ISRAEL AT WAR - DAY 256

Debris left over from the Swissair, TWA and BOAC flights that were hijacked by the Popular Front for the Liberation of Palestine (PFLP) and blown up on a landing strip in the Jordanian desert on September 12, 1970. (AFP)
Photo: Debris left over from the Swissair, TWA and BOAC flights that were hijacked by the Popular Front for the Liberation of Palestine (PFLP) and blown up on a landing strip in the Jordanian desert on September 12, 1970. (AFP)
Interview'I was crafting my own story for my own survival'

Trauma revisited: Historian reconstructs her week aboard a hijacked jet in Jordan

For close to 50 years, Martha Hodes buried memories of being on a plane hijacked by Palestinian terrorists in 1970 – until she decided to uncover all she could about the ordeal

Amy Spiro is a reporter and writer with The Times of Israel

Photo: Debris left over from the Swissair, TWA and BOAC flights that were hijacked by the Popular Front for the Liberation of Palestine (PFLP) and blown up on a landing strip in the Jordanian desert on September 12, 1970. (AFP)

On September 6, 1970, 12-year-old Martha Hodes boarded a flight in Tel Aviv bound for New York.

The plane never arrived at its destination.

Palestinian terrorists hijacked the TWA flight in mid-air, taking its 155 passengers and crew hostage and landing the plane in the Jordanian desert.

Martha and her 13-year-old sister Catherine, who were traveling unaccompanied, were held captive inside the plane for six days and six nights. They were ultimately released unharmed – just before the hijackers blew up their plane and two others that had joined them in what became known as the Dawson’s Field hijackings.

The hijacking of five planes (an El Al crew foiled a takeover attempt by Leila Khaled, and a PanAm flight was blown up in Cairo) by Palestinian guerillas demanding a mass prisoner release captured global attention and led to a bloody 10-day civil war in Jordan known as Black September.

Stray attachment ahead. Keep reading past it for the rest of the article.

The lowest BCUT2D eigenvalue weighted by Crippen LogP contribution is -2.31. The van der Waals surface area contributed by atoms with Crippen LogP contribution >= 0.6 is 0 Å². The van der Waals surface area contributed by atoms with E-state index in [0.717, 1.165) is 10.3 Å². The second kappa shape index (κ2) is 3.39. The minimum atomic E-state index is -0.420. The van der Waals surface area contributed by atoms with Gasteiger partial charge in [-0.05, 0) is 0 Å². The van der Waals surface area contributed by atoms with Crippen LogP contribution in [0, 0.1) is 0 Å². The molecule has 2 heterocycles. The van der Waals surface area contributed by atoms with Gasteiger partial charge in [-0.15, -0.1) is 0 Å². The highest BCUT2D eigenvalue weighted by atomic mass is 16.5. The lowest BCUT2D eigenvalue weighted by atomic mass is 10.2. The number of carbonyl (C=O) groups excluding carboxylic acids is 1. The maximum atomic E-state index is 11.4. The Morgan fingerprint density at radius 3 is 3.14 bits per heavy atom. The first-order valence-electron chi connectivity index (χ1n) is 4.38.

For close to 50 years, Hodes — who became a historian and has written several books about 19th-century US history — largely suppressed all thoughts and memories of her ordeal. She rarely spoke about, thought about or wrote about the hijacking, until she was almost about to convince herself that it never happened.

Historian Martha Hodes and her newest book, ‘My Hijacking.’ (Bruce Dorsey)

But after five decades, Hodes decided to both discover and tell her story. She worked diligently to reconstruct that fateful week, attempting to answer the questions: What happened to her on that plane, and why couldn’t she remember?

The result is the deeply personal yet meticulously researched “My Hijacking: A Personal History of Forgetting and Remembering,” simultaneously a retelling of history and an exploration of memory.

“I almost never thought or talked about the hijacking until 9/11,” Hodes told The Times of Israel in an interview last week, noting that the September 11, 2001, terror attacks generated fresh fears of flying that she had long buried. “And then it took another 15 years almost for me to go back to it.”